The Restoring Collective mobilizes Indigenous Transformative Justice and ways of Knowing and Leading with gratitude on the unsurrendered territories of the  xʷməθkwəy̓əm (Musqueam), Skwxwú7mesh (Squamish), and Səl̓ílwətaʔ/Selilwitulh (Tsleil-Waututh) Nations.

The Collective began in 2013 with a small Indigenous-Ally collaboration group I as part of who asked: “How do we end the cycles of violence?” and  “How do we work together as human beings?

The outcome is an Indigenous-Ally collaboration network that coaches skills, tools, and partnerships to build circles of belonging, reconciliation, witnessing, co-creation and leadership in across Turtle Island.

In live and online workshops, both front-line staff and leaders collaborate tools for social transformation, reconciliation, evolutionary relationships, structural change and everyday conflict resolution. The curriculum bridges Indigenous ways of knowing, principles of All My Relations respect, responsibility, and reciprocity, with both day to day relationship practices for peacebuilding communities, and leadership actions for transformational organizations.

The Restoring Circles Project empowers front-line Coaches with tools for restorative talking circles; non-violent conflict resolution; trauma-informed somatic healing; witnessing and interdependent, full-person reciprocity; stories of resilience and identities of gifts, weaving belonging and peacebuilding in collective Circle process and cultural hands-on, ritual protocols and spiritual place-making.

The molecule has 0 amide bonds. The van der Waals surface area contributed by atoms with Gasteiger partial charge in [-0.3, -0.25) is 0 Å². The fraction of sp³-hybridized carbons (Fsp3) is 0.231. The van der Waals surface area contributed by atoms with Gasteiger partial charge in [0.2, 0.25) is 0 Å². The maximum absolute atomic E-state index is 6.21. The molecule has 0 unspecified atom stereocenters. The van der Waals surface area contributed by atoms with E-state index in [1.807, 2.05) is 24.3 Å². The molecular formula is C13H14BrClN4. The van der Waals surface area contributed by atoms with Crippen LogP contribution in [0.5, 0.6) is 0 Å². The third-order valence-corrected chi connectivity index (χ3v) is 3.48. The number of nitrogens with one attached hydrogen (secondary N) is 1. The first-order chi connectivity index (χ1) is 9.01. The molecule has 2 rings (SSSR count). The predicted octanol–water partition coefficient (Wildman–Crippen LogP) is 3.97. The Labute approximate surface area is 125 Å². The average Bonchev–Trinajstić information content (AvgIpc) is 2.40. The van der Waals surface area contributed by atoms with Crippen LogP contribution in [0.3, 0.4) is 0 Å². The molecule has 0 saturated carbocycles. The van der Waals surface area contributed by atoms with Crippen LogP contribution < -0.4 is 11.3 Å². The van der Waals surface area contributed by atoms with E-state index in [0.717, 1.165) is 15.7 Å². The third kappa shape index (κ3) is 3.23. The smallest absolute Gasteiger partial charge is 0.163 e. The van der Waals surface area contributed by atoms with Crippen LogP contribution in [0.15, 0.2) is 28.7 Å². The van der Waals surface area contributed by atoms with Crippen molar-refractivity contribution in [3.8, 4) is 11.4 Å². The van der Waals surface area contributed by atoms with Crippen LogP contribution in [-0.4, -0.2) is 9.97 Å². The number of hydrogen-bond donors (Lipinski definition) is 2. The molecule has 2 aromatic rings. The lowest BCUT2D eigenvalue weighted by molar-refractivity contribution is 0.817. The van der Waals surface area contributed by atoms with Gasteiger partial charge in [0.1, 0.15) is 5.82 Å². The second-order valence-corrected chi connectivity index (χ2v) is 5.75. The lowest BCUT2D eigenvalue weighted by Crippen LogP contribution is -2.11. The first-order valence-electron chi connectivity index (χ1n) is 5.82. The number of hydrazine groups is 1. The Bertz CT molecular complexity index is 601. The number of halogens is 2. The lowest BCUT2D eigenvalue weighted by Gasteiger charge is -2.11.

Allyship: Collaborating into Structure Leadership Workshops take these same Indigenous ways of knowing and relationship, and coaches and co-creates with civil society and enterprise leaders for organizations of reconciliation and innovation. The practices not only activate goals for Diversity, Equity and Inclusion, they build concrete action, structures and sustainable and effective systems for any organization wanting to be relevant, adaptable, collaborative, and effective.

Interview exploring Allyship and relationship-based development, on SFU’s Community Engagement blog:

“Limitless”. Project artwork by NokaTsi Corey Larocque.